Posts tagged with: acton institute

Acton Institute President and Co-Founder Rev. Robert A. Sirico was invited on America’s Morning News, a syndicated radio show, earlier this week to talk about tonight’s vice-presidential debate between Vice President Joe Biden and Rep. Paul Ryan. Rev. Sirico talks about how the candidates’ Catholic faith will play into the exchange. Click on the player below to listen in.

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If you haven’t read Rev. Sirico’s new book, Defending the Free Market: The Moral Case for a Free Economy, then order a copy today. Download a free chapter or buy the book, now available in an audio version, here.

Blog author: mhornak
posted by on Wednesday, October 10, 2012

In case you haven’t already heard the rumor, allow me to fill you in: AU Online has an awesome, newly revamped website and digital learning platform. AU Online is designed to make the resources and tools of a typical Acton conference available through a university-level, online environment. The AU Online team hopes the new features and functions will make this program your go-to destination for the integration of faithful intentions and sound economic reason.

To kick off the 2012-2013 schedule of online courses, Acton’s director of research, Dr. Samuel Gregg, will present a four-part lecture series, Freedom and Virtue in the Developed World. The first live, online session is scheduled for 6:30pm EDT on October 23.

If you haven’t done so, we encourage you to visit the AU Online website to see for yourself what all of the hype is about! If you have any questions, please contact the AU Online team by email at auonline@acton.org.

On an unrelated note, registration for the 2013 Acton University conference opens November 15! Be sure not to miss out on your chance to apply.

At an Acton Institute event on Oct. 3 in Grand Rapids, Mich., Amway President Doug DeVos delivered a talk on ‘Free Enterprise and the Entrepreneurial Spirit’ to an audience of 200 people. He was introduced by the Rev. Robert A. Sirico, president and co-founder of the Acton Institute.

See the Grand Rapids Press/MLive coverage of the event in “Read Doug DeVos’ take on Amway, the presidential race and Dwight Howard leaving the Orlando Magic” by reporter Shandra Martinez.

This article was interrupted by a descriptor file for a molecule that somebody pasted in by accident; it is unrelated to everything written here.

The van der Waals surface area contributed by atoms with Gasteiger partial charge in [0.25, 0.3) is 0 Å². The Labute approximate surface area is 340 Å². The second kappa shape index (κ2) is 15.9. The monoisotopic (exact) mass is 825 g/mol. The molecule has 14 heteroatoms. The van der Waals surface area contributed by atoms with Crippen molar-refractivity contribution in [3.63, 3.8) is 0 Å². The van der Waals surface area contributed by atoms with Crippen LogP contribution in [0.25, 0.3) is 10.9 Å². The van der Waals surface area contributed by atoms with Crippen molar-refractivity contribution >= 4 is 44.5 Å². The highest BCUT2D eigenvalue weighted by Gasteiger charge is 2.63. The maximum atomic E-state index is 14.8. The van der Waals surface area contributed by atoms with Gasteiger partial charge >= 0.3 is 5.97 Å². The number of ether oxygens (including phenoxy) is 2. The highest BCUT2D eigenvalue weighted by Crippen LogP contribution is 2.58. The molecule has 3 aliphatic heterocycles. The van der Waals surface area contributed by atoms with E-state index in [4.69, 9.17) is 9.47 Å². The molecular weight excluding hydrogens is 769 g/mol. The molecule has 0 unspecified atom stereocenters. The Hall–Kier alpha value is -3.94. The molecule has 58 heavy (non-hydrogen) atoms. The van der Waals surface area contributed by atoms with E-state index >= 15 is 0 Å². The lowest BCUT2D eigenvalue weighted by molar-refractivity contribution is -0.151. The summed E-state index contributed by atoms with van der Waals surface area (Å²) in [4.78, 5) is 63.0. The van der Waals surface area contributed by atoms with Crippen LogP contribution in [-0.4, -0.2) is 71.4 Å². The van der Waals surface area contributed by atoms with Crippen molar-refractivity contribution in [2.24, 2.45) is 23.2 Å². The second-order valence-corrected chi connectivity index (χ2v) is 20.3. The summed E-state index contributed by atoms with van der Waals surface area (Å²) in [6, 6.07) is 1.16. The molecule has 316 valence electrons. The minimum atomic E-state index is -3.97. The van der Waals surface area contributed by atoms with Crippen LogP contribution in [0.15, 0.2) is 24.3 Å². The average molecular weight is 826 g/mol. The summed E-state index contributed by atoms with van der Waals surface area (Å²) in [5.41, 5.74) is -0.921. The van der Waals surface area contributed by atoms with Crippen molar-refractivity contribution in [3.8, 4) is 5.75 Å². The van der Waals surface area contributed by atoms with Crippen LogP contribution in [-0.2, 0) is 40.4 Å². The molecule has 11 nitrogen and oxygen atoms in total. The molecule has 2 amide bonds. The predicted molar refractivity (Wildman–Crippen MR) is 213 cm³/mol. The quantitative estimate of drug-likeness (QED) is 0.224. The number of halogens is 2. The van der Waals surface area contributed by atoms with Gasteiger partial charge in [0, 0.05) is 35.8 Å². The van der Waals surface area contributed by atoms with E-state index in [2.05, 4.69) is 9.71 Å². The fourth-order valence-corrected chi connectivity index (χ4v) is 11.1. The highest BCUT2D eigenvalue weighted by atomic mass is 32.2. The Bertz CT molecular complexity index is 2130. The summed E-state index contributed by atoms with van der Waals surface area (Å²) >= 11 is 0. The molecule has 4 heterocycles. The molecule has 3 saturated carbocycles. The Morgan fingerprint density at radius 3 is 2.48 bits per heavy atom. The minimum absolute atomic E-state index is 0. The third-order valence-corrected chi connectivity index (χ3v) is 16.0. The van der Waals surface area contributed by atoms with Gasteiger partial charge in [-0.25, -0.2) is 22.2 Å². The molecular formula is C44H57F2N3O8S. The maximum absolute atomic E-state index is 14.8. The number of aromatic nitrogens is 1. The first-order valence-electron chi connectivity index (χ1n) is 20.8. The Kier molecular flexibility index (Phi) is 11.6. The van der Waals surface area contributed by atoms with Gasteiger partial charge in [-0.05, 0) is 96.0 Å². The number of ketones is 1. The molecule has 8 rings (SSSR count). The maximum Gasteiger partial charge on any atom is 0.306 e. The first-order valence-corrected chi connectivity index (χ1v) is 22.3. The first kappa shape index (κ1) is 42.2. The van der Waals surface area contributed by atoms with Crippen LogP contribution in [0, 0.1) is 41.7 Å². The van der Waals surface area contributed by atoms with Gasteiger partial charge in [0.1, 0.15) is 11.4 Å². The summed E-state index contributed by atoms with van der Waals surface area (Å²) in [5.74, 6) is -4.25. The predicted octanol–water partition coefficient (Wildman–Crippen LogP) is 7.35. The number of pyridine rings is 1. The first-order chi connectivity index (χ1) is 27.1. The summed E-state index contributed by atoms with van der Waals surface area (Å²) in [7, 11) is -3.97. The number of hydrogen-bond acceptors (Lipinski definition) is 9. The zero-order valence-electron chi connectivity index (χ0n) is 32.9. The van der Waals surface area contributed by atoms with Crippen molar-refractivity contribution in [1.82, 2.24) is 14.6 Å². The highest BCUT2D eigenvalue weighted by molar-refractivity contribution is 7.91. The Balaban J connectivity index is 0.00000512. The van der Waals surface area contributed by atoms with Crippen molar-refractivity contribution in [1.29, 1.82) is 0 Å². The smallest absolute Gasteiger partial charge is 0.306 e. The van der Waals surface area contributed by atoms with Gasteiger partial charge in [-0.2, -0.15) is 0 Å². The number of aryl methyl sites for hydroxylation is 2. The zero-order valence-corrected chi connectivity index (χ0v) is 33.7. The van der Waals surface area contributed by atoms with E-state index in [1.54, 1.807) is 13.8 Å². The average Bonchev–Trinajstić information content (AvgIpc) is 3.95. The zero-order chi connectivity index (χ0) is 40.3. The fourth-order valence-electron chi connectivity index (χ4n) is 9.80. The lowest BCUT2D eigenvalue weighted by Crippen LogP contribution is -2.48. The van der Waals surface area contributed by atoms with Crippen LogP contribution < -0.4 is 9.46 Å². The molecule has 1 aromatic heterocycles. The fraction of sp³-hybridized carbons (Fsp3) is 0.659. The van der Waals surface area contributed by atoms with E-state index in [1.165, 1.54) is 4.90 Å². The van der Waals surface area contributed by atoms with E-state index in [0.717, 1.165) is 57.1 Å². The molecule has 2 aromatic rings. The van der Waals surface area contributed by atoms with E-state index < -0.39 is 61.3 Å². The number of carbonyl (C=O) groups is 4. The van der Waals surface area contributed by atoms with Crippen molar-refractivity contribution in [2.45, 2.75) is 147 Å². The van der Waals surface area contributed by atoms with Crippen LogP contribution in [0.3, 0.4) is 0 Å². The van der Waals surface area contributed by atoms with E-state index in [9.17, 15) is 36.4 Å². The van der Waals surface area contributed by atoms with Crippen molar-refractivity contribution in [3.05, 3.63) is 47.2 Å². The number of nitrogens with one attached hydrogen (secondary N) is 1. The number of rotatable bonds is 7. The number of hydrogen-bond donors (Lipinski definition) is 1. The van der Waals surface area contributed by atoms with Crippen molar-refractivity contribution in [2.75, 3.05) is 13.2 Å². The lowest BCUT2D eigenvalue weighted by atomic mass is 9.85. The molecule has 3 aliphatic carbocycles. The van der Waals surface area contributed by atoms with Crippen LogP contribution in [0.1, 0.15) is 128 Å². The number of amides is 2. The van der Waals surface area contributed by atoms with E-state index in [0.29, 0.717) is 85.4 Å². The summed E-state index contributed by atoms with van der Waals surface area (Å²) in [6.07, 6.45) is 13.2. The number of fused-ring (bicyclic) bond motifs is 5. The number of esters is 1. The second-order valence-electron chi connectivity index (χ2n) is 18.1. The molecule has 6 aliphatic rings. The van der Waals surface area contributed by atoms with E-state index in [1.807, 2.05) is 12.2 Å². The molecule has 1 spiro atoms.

DeVos’ Amway bio:

Doug DeVos oversees daily operations of the company and shares Amway’s Office of the Chief Executive with chairman Steve Van Andel. Since 1986, DeVos has spent his career building enthusiasm for the Amway business. His belief in its ability to foster entrepreneurs around the world is reflected in the company’s record of sales growth during his time as president, since 2002.

He also has helped Amway grow into one of the world’s most international enterprises. DeVos has also served in various leadership positions in Asia, Europe and the Americas. DeVos is the youngest son of Amway co-founder Rich DeVos. In 1959, Rich DeVos and his lifelong friend and business partner, Jay Van Andel, started Amway from their homes in Ada, Mich. (more…)

The Acton Institute is anticipating a move to our new building in the heart of Grand Rapids, MI. With the generous funding of donors, the 24,000 square feet of space will allow us to serve an even larger community. Acton’s Executive Director, Kris Mauren, says the $6 million renovation allows the Institute to remain in its Grand Rapids home, while raising its international profile.

“This is a great place to be and it doesn’t stop us from being the international organization we want to be,” Mauren said. The Acton Institute plans to move into its new home when construction is complete near the end of this year.

Jim Harger, of Mlive.com, shares the entire story, along with photos of the construction, here.